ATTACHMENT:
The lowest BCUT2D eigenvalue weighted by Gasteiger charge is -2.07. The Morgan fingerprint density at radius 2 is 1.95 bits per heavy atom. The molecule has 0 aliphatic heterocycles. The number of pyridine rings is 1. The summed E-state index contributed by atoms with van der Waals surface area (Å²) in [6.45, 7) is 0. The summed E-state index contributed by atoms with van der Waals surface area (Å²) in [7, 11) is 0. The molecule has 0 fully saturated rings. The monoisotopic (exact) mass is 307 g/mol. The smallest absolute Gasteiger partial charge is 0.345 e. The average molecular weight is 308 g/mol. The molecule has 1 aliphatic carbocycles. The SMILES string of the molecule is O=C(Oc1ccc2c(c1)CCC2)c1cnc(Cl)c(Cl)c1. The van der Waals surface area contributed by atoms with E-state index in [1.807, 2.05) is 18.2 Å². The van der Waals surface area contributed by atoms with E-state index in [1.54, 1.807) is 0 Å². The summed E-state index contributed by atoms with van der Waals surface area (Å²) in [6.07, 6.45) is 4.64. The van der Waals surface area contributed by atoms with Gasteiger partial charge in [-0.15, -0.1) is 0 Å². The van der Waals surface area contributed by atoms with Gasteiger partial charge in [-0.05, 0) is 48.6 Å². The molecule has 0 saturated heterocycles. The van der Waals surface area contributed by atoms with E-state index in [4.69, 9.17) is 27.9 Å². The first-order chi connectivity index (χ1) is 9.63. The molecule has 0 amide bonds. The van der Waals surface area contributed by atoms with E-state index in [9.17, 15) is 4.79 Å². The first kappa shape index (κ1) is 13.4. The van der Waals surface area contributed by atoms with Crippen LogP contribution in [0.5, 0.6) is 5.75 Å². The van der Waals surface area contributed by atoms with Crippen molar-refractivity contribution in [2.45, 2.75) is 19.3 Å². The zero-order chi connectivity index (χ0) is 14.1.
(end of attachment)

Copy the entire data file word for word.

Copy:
The lowest BCUT2D eigenvalue weighted by Gasteiger charge is -2.07. The Morgan fingerprint density at radius 2 is 1.95 bits per heavy atom. The molecule has 0 aliphatic heterocycles. The number of pyridine rings is 1. The summed E-state index contributed by atoms with van der Waals surface area (Å²) in [6.45, 7) is 0. The summed E-state index contributed by atoms with van der Waals surface area (Å²) in [7, 11) is 0. The molecule has 0 fully saturated rings. The monoisotopic (exact) mass is 307 g/mol. The smallest absolute Gasteiger partial charge is 0.345 e. The average molecular weight is 308 g/mol. The molecule has 1 aliphatic carbocycles. The SMILES string of the molecule is O=C(Oc1ccc2c(c1)CCC2)c1cnc(Cl)c(Cl)c1. The van der Waals surface area contributed by atoms with E-state index in [1.807, 2.05) is 18.2 Å². The van der Waals surface area contributed by atoms with E-state index in [1.54, 1.807) is 0 Å². The summed E-state index contributed by atoms with van der Waals surface area (Å²) in [6.07, 6.45) is 4.64. The van der Waals surface area contributed by atoms with Gasteiger partial charge in [-0.15, -0.1) is 0 Å². The van der Waals surface area contributed by atoms with Gasteiger partial charge in [-0.05, 0) is 48.6 Å². The molecule has 0 saturated heterocycles. The van der Waals surface area contributed by atoms with E-state index in [4.69, 9.17) is 27.9 Å². The first-order chi connectivity index (χ1) is 9.63. The molecule has 0 amide bonds. The van der Waals surface area contributed by atoms with E-state index in [9.17, 15) is 4.79 Å². The first kappa shape index (κ1) is 13.4. The van der Waals surface area contributed by atoms with Crippen LogP contribution in [0.5, 0.6) is 5.75 Å². The van der Waals surface area contributed by atoms with Crippen molar-refractivity contribution in [2.45, 2.75) is 19.3 Å². The zero-order chi connectivity index (χ0) is 14.1.